New Jersey introduces do-not-mail bill
New Jersey has joined the roster of states introducing a legislative proposal that would create a do-not-mail registry in the state, similar to the federal do-not-call list.
New Jersey now joins other states that have introduced do-not-mail bills including Connecticut, Hawaii, Michigan, Missouri, New York, Rhode Island, Texas, Vermont and Washington. Several other bills - in New York, Virginia, New Jersey and Washington - offer related measures, such as the creation of a no-mail registry of certain senior citizens and people with mental illness and a ban on mailing credit-card solicitations to people under 21.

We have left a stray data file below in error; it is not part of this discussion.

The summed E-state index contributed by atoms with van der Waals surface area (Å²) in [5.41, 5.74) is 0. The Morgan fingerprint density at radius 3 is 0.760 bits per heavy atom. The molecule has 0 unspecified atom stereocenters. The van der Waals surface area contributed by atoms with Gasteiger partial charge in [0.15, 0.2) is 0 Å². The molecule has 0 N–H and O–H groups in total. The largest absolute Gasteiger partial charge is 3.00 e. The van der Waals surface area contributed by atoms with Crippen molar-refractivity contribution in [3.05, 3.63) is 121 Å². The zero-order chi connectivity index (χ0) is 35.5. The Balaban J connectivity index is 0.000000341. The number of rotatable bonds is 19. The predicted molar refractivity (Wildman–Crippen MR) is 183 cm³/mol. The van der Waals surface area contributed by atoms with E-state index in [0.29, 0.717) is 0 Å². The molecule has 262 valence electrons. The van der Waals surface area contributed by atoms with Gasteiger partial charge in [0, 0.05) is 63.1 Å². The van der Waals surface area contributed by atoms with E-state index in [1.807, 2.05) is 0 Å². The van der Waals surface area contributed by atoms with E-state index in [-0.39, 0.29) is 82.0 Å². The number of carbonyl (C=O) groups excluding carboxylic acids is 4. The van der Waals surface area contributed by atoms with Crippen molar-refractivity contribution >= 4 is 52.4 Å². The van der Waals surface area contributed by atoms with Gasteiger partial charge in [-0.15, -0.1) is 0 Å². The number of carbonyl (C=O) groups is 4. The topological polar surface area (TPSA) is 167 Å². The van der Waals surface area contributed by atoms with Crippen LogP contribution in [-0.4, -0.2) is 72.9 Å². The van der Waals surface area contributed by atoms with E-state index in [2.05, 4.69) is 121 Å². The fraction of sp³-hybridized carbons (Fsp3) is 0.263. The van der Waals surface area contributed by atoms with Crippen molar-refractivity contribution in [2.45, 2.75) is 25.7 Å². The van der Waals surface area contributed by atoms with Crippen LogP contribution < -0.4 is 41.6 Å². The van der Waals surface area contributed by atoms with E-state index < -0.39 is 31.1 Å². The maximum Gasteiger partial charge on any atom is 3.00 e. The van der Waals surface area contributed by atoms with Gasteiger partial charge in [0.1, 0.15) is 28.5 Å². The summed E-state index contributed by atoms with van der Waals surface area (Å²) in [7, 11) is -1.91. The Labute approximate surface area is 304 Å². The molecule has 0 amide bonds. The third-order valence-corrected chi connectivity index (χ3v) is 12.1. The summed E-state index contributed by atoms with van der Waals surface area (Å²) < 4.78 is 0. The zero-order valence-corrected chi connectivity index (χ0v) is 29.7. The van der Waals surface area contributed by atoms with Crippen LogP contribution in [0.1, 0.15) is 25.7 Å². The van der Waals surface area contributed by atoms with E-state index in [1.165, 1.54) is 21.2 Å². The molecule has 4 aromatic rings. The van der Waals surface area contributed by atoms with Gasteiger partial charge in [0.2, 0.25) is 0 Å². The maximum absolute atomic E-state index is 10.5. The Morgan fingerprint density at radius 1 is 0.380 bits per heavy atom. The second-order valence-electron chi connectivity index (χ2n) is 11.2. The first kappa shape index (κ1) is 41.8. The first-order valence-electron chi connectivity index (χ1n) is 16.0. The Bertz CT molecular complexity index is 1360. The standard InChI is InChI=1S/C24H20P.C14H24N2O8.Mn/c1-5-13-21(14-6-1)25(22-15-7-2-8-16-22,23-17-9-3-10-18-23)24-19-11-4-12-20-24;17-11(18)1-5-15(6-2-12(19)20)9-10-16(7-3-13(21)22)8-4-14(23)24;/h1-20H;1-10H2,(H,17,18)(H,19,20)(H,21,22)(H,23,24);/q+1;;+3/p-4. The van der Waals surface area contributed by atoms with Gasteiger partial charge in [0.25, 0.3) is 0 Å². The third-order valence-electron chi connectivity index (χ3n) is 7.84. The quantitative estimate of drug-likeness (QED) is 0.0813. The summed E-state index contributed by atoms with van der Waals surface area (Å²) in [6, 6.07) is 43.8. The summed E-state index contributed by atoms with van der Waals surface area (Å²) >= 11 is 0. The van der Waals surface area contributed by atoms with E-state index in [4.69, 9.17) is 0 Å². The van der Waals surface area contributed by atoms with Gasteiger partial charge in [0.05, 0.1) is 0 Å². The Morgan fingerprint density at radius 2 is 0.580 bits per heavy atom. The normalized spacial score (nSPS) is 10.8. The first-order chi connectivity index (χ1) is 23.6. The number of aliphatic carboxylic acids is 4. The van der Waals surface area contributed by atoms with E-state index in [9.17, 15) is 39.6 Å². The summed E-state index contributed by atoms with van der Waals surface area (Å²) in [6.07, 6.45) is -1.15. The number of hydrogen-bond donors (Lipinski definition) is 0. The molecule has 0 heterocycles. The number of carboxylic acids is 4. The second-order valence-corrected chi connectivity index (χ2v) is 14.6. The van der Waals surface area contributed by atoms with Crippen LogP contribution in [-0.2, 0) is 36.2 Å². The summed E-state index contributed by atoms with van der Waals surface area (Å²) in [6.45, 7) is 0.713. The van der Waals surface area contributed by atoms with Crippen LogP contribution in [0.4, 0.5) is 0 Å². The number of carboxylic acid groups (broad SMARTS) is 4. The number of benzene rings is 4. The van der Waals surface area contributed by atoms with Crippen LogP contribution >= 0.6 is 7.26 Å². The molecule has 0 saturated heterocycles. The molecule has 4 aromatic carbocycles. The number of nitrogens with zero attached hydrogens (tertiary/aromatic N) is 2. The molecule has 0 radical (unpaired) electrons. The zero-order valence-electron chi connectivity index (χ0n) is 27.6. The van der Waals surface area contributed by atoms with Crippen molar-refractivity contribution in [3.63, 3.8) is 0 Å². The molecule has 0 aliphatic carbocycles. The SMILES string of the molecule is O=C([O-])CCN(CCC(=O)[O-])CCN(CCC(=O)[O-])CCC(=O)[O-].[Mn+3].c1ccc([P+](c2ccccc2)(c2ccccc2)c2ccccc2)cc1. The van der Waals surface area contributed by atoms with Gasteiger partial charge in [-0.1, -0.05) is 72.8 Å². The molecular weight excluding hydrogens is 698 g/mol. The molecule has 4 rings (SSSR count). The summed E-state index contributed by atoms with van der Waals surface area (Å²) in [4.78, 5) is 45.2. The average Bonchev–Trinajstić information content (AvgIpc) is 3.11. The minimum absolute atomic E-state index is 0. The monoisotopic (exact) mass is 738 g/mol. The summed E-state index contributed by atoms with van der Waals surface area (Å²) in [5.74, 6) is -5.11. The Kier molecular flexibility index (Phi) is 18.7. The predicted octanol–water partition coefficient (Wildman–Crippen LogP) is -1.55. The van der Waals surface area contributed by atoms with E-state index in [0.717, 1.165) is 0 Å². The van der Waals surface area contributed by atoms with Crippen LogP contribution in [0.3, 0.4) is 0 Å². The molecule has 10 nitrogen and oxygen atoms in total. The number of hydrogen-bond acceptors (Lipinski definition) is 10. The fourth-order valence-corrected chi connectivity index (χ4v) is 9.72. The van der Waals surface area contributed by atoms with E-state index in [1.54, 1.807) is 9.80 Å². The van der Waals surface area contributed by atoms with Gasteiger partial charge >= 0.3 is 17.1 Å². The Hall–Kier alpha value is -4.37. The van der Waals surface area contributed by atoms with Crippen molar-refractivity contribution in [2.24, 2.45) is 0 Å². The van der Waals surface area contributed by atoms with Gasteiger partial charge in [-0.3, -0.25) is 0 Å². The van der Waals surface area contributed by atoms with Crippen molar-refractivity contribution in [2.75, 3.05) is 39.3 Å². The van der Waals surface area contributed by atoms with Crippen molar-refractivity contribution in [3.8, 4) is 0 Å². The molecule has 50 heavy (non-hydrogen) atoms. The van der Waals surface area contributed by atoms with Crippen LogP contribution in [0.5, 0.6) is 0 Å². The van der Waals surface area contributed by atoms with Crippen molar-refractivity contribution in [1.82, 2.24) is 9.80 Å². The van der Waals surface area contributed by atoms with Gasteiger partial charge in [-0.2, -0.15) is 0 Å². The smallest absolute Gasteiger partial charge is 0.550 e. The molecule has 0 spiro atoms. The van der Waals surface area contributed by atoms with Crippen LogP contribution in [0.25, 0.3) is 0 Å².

The bill, A4119, was introduced by Democratic representative Linda Stender. It is similar to other state bills in that it directs the Division of Consumer Affairs to establish a "no mail" list of people in the state who do not wish to receive mailing solicitations.
It requires a list administrator to develop and continually update a list of New Jersey residents who wish to opt out of receiving unsolicited commercial mail. Financial penalties for violations would apply.
Like the bills introduced in other statehouses, charities, political organizations and companies with whom a recipient has an established business relationship would be exempt from the law.
The direct mail community is keeping a close eye on do-not-mail bills that have been introduced to state legislatures this year in hopes that passage of the bills is blocked.
The Direct Marketing Association, for example, is working with its state lobbyists and the Mail Moves America Coalition to educate consumers and states. The coalition, spearheaded by the DMA, is comprised of major mailing associations and other groups.